Methods

Patients and Samples
All tissues used in this study were retrieved from the archives of the Department of Pathology, Hacettepe University Faculty of Medicine. Haematoxylin-eosin-stained slides were reviewed by a pathologist, and 15 cases from each of AK, BCC and SCC that had peritumoral normal epidermis were selected. A total number of 45 samples, which were obtained from 40 patients, were included.

Immunohistochemistry
Immunohistochemical analysis was performed on formalinfi xed, paraffin-embedded tissues using the streptavidinbiotin- peroxidase technique. From each paraffin block, 3 sections were cut at 4 μm, and were collected on slides. Sections were deparaffinized in xylene and rehydrated by alcohol. Endogenous peroxidase activity was blocked by 10 min incubation of hydrogen peroxidase. For antigen retrieval; deparaffinized and rehydrated tissue sections were treated by pressure cooker with citrate buff er (for IGF- 1R and IGFBP-3) and EDTA (for GHR) at full pressure for 3 min. Th e antibodies against IGF-1Rα (Santa Cruz Sc-712) and IGFBP-3 (R&D Systems MAB 305) were incubated at room temperature for 1 hour and used at 1/50 and 1/100 concentrations; respectively. Th e antibody against GHR (Serotec MCA 1555), was used at 1/75 dilution, was incubated overnight at room temperature. Aft er 2 washes in phosphate-buff ered saline (PBS), signals were detected by the Daco Envision Method according to the manufacturers instructions. Aft er the third washing in PBS, the specimens were incubated with DAB for development and counterstained with hematoxylin.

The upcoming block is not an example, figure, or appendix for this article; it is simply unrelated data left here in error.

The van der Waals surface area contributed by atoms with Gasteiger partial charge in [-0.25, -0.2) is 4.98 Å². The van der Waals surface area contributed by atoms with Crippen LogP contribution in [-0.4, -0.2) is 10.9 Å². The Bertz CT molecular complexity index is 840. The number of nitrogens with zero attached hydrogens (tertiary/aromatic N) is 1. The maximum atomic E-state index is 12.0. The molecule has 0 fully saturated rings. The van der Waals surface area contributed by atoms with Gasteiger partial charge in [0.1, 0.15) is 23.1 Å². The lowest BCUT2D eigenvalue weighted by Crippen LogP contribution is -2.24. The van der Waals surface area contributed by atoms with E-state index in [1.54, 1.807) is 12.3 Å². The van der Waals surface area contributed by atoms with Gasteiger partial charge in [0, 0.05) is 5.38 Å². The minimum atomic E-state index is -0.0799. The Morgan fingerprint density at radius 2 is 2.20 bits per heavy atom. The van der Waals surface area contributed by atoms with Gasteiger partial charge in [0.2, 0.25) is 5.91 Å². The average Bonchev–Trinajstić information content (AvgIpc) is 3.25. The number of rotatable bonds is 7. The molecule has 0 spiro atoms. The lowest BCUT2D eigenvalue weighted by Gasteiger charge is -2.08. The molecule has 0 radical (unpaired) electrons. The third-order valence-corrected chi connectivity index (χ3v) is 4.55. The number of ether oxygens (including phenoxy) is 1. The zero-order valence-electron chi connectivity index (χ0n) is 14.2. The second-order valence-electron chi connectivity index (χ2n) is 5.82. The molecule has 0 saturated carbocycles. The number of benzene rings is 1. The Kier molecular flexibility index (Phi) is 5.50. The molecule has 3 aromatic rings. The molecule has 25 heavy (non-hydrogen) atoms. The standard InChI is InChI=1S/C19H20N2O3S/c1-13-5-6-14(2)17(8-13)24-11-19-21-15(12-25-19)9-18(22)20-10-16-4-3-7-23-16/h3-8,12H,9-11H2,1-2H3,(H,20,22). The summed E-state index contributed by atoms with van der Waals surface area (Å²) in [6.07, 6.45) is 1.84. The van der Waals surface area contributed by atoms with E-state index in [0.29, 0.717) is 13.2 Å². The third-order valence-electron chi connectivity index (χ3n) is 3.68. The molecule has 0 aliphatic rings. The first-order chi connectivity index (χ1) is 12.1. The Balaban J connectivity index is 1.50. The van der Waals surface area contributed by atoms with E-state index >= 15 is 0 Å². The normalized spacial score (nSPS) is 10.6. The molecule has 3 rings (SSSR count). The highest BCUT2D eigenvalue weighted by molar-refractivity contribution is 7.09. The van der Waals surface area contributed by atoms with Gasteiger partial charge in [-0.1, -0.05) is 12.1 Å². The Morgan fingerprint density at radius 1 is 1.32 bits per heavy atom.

Evaluation of staining
In the immunostained slides; tumoral, perilesional normal epidermis and skin appendages, which mostly composed of hair follicles and if present sebaceous glands, were evaluated by using a double-headed light microscope at x200 and x400 magnification. Immunohistochemical expression was defined as the presence of cytoplasmic and/or nuclear staining similar to positive controls. The expression pattern was classified as cytoplasmic, nuclear or mixed. In an attempt to compare the tumoral tissues with non-tumoral areas, we categorized the staining intensity semiquantitatively as none (no staining), weak (1+), moderate (2+) or strong (3+) for each case. Specimens of liver, hypophysis and placenta were used as positive controls for GHR, IGF-1Rα and IGFBP-3, respectively.